Does Lana Del Rey Write Her Own Music?

Lana Del Rey has released six studio albums, three extended plays (EPs), and several guest appearances. In 2008, her debut EP Kill Kill came out under the name Elizabeth “Lizzy” Grant; “Yayo” and “Kill Kill” were written exclusively by Grant, while “Gramma” was co-written with David Kahne. 

For her debut studio album Lana Del Ray (2010), she used the stage name Lana Del Ray and wrote most of the songs herself, although Kahne contributed to four tracks. 

With all this success, fans are constantly curious about how she comes up with such meaningful lyrics. Today we answer the elusive question, ‘Does Lana Del Rey write her own music?’ Read on to find out!

Does Lana Del Rey Write Her Own Music?

So, Does Lana Del Rey Write Her Own Music?

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Yes, Lana Del Ray writes her own music. If you’ve ever listened to Lana del Rey’s music you will know that her songs are very catchy and have a distinctive sound.

Her cover rendition of Sublime's iconic song Doin' Time, however, is one example of her collaborations with other writers. In addition to writing all of her own lyrics, she has published one book of poetry.

How Does Lana Del Rey Write?

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Lana’s music has stood out since entering the pop scene in 2010. Often, her lyrics focused on sadness and tragic love stories, and her music had a sound reminiscent of the 1950s and 1960s America. 

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The emphasis on melancholy, glamour, and tragedy makes you wonder how she writes and whether she has been involved in a tragic love story herself.

There is something darker that has followed Lana Del Rey around from a young age, even though she doesn't appear to play a role in a tragic love story. A death obsession was evident in this case. 

According to Celeb Answers, she recalled being surprised as a child to learn that everyone she knew, including her mother and father, was going to die one day. In a sense, she was going  through a philosophical crisis at that point.”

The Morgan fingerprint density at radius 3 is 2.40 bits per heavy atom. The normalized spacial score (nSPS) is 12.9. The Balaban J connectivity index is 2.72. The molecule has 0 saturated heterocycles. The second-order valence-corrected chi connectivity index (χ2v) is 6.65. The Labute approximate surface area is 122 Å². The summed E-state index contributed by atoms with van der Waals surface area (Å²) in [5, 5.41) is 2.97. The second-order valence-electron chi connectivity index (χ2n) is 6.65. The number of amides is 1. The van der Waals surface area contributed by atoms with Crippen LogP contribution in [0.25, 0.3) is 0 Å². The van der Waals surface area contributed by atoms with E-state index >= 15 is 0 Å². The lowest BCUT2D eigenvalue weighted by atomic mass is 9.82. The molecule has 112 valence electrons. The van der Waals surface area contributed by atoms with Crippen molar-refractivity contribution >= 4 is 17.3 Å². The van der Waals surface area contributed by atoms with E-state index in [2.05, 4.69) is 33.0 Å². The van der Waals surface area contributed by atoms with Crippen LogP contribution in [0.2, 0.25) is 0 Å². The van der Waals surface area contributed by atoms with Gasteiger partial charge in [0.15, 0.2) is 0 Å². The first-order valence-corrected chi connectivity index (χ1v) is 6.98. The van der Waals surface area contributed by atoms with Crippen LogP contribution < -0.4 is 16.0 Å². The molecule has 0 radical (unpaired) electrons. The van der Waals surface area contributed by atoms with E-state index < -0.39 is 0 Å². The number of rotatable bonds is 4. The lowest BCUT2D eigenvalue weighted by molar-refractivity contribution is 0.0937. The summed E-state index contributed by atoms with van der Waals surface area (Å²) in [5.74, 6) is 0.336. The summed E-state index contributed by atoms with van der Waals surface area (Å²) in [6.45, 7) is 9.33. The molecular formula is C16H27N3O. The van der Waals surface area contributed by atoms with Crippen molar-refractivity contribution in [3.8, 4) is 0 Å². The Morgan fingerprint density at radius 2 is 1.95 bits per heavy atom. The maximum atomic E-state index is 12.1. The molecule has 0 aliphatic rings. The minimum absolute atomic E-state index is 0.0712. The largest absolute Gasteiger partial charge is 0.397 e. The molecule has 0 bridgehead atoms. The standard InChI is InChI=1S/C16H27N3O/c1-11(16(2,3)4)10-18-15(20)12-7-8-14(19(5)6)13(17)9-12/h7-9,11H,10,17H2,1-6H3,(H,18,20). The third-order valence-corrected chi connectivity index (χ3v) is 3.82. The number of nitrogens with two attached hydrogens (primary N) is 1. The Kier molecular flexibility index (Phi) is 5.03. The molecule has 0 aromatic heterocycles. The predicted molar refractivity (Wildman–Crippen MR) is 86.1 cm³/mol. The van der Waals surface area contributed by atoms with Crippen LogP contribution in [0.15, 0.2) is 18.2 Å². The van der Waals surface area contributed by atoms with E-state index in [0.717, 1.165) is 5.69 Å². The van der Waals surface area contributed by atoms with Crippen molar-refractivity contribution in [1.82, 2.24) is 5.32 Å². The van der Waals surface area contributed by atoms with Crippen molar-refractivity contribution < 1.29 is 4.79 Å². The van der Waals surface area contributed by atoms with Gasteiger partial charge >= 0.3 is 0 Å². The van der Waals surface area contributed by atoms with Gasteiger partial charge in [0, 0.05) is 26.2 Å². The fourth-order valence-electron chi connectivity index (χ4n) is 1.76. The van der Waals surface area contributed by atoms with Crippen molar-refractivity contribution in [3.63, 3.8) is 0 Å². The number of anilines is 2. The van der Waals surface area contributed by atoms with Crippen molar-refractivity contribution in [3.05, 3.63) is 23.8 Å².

Her writing style was influenced by her obsession and years spent in this cycle of fear. Recently, she has been discussing a writing process that is more in line with some famous authors such as Ernest Hemmingway (The Old Man and the Sea) and John Boyne (The Boy in the Striped Pajamas).

Del Rey explained to Billboard that she has an eccentric approach to writing, but she feels that it is not her thing. She’s on the schedule of the writing whenever the muse hits.

What Is Lana Del Rey’s Writing Collaboration List?

Lana’s producer David Kahne is the only other writer credited for writing songs for Lana Del Rey's debut studio album. Del Rey's legal name is Elizabeth Grant, which appears in some of her previous albums as well as this one. 

Rick Nowels has produced most of Lana Del Rey's other albums. Dua Lipa, Madonna, Stevie Nicks, and Adele are some of the massively successful singers who have collaborated with Nowels. 

There have also been collaborations between Laurne del Rey and songwriters like A$AP Rocky, Benny Blanco, the Weeknd, and Greg Kurstin, to name just a few.

The singer-songwriter worked with Jack Antonoff, the frontman of Bleachers and Fun, on the album Norman F***ing Rockwell. In an interview with Billboard, Del Rey admitted that she wasn't initially interested in writing a new album until she met Antanoff.